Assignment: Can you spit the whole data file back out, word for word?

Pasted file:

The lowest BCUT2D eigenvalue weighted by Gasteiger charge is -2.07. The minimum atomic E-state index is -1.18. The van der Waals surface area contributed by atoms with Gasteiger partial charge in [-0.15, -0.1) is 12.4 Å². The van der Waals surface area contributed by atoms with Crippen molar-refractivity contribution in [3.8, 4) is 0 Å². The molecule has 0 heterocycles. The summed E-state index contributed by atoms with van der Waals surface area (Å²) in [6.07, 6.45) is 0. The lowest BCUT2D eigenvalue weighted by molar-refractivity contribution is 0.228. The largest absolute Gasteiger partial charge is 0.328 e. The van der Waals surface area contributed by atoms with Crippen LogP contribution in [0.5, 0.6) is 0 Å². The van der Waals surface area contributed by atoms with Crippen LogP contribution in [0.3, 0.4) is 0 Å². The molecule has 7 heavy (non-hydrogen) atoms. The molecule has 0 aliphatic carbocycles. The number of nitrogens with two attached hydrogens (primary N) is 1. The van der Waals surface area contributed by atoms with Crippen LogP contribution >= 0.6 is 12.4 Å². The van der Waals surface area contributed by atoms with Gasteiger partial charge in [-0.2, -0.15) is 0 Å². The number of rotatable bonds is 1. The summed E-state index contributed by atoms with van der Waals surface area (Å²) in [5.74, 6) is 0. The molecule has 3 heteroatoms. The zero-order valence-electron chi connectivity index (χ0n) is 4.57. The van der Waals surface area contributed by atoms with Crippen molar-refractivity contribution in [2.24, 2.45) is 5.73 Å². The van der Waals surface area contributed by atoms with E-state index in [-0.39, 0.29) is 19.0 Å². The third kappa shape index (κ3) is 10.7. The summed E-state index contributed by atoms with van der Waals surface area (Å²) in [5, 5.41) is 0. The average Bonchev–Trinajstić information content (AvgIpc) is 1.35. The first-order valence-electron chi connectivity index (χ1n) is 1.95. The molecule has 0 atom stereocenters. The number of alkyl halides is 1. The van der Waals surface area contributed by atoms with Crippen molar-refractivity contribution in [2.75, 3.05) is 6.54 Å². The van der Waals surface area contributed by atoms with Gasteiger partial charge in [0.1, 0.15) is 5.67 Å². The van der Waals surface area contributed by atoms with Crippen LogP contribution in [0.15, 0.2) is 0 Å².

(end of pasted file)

The lowest BCUT2D eigenvalue weighted by Gasteiger charge is -2.07. The minimum atomic E-state index is -1.18. The van der Waals surface area contributed by atoms with Gasteiger partial charge in [-0.15, -0.1) is 12.4 Å². The van der Waals surface area contributed by atoms with Crippen molar-refractivity contribution in [3.8, 4) is 0 Å². The molecule has 0 heterocycles. The summed E-state index contributed by atoms with van der Waals surface area (Å²) in [6.07, 6.45) is 0. The lowest BCUT2D eigenvalue weighted by molar-refractivity contribution is 0.228. The largest absolute Gasteiger partial charge is 0.328 e. The van der Waals surface area contributed by atoms with Crippen LogP contribution in [0.5, 0.6) is 0 Å². The van der Waals surface area contributed by atoms with Crippen LogP contribution in [0.3, 0.4) is 0 Å². The molecule has 7 heavy (non-hydrogen) atoms. The molecule has 0 aliphatic carbocycles. The number of nitrogens with two attached hydrogens (primary N) is 1. The van der Waals surface area contributed by atoms with Crippen LogP contribution >= 0.6 is 12.4 Å². The van der Waals surface area contributed by atoms with Gasteiger partial charge in [-0.2, -0.15) is 0 Å². The number of rotatable bonds is 1. The summed E-state index contributed by atoms with van der Waals surface area (Å²) in [5.74, 6) is 0. The molecule has 3 heteroatoms. The zero-order valence-electron chi connectivity index (χ0n) is 4.57. The van der Waals surface area contributed by atoms with Crippen molar-refractivity contribution in [2.24, 2.45) is 5.73 Å². The van der Waals surface area contributed by atoms with E-state index in [-0.39, 0.29) is 19.0 Å². The third kappa shape index (κ3) is 10.7. The summed E-state index contributed by atoms with van der Waals surface area (Å²) in [5, 5.41) is 0. The average Bonchev–Trinajstić information content (AvgIpc) is 1.35. The first-order valence-electron chi connectivity index (χ1n) is 1.95. The molecule has 0 atom stereocenters. The number of alkyl halides is 1. The van der Waals surface area contributed by atoms with Crippen molar-refractivity contribution in [2.75, 3.05) is 6.54 Å². The van der Waals surface area contributed by atoms with Gasteiger partial charge in [0.1, 0.15) is 5.67 Å². The van der Waals surface area contributed by atoms with Crippen LogP contribution in [0.15, 0.2) is 0 Å².